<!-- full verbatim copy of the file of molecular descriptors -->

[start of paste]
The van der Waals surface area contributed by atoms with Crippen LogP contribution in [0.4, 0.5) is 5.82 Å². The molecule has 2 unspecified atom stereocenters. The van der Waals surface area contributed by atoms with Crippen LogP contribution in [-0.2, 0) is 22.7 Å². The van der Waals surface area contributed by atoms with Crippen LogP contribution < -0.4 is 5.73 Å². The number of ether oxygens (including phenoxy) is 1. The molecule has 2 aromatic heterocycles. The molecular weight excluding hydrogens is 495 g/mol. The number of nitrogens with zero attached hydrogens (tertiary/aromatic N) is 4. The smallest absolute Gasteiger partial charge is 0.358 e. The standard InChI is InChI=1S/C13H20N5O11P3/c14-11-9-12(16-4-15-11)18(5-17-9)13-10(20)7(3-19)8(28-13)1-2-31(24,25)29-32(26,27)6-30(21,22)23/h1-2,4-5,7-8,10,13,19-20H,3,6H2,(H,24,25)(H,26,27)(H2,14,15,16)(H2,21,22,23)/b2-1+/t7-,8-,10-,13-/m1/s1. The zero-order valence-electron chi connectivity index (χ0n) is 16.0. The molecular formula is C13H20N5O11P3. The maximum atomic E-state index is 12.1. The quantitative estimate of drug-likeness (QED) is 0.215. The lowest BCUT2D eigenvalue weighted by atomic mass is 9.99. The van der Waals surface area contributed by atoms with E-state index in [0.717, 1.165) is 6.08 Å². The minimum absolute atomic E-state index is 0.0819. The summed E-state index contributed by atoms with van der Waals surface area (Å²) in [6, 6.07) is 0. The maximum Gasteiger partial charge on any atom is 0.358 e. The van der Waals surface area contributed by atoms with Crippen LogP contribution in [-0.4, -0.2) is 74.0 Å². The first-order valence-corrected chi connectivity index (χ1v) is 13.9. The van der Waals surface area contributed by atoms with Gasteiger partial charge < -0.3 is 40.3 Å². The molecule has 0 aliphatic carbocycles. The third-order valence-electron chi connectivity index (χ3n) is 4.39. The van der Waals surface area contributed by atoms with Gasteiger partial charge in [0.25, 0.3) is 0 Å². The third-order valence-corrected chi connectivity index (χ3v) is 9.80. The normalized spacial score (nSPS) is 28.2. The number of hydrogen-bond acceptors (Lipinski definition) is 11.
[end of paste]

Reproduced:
The van der Waals surface area contributed by atoms with Crippen LogP contribution in [0.4, 0.5) is 5.82 Å². The molecule has 2 unspecified atom stereocenters. The van der Waals surface area contributed by atoms with Crippen LogP contribution in [-0.2, 0) is 22.7 Å². The van der Waals surface area contributed by atoms with Crippen LogP contribution < -0.4 is 5.73 Å². The number of ether oxygens (including phenoxy) is 1. The molecule has 2 aromatic heterocycles. The molecular weight excluding hydrogens is 495 g/mol. The number of nitrogens with zero attached hydrogens (tertiary/aromatic N) is 4. The smallest absolute Gasteiger partial charge is 0.358 e. The standard InChI is InChI=1S/C13H20N5O11P3/c14-11-9-12(16-4-15-11)18(5-17-9)13-10(20)7(3-19)8(28-13)1-2-31(24,25)29-32(26,27)6-30(21,22)23/h1-2,4-5,7-8,10,13,19-20H,3,6H2,(H,24,25)(H,26,27)(H2,14,15,16)(H2,21,22,23)/b2-1+/t7-,8-,10-,13-/m1/s1. The zero-order valence-electron chi connectivity index (χ0n) is 16.0. The molecular formula is C13H20N5O11P3. The maximum atomic E-state index is 12.1. The quantitative estimate of drug-likeness (QED) is 0.215. The lowest BCUT2D eigenvalue weighted by atomic mass is 9.99. The van der Waals surface area contributed by atoms with E-state index in [0.717, 1.165) is 6.08 Å². The minimum absolute atomic E-state index is 0.0819. The summed E-state index contributed by atoms with van der Waals surface area (Å²) in [6, 6.07) is 0. The maximum Gasteiger partial charge on any atom is 0.358 e. The van der Waals surface area contributed by atoms with Crippen LogP contribution in [-0.4, -0.2) is 74.0 Å². The first-order valence-corrected chi connectivity index (χ1v) is 13.9. The van der Waals surface area contributed by atoms with Gasteiger partial charge < -0.3 is 40.3 Å². The molecule has 0 aliphatic carbocycles. The third-order valence-electron chi connectivity index (χ3n) is 4.39. The van der Waals surface area contributed by atoms with Gasteiger partial charge in [0.25, 0.3) is 0 Å². The third-order valence-corrected chi connectivity index (χ3v) is 9.80. The normalized spacial score (nSPS) is 28.2. The number of hydrogen-bond acceptors (Lipinski definition) is 11.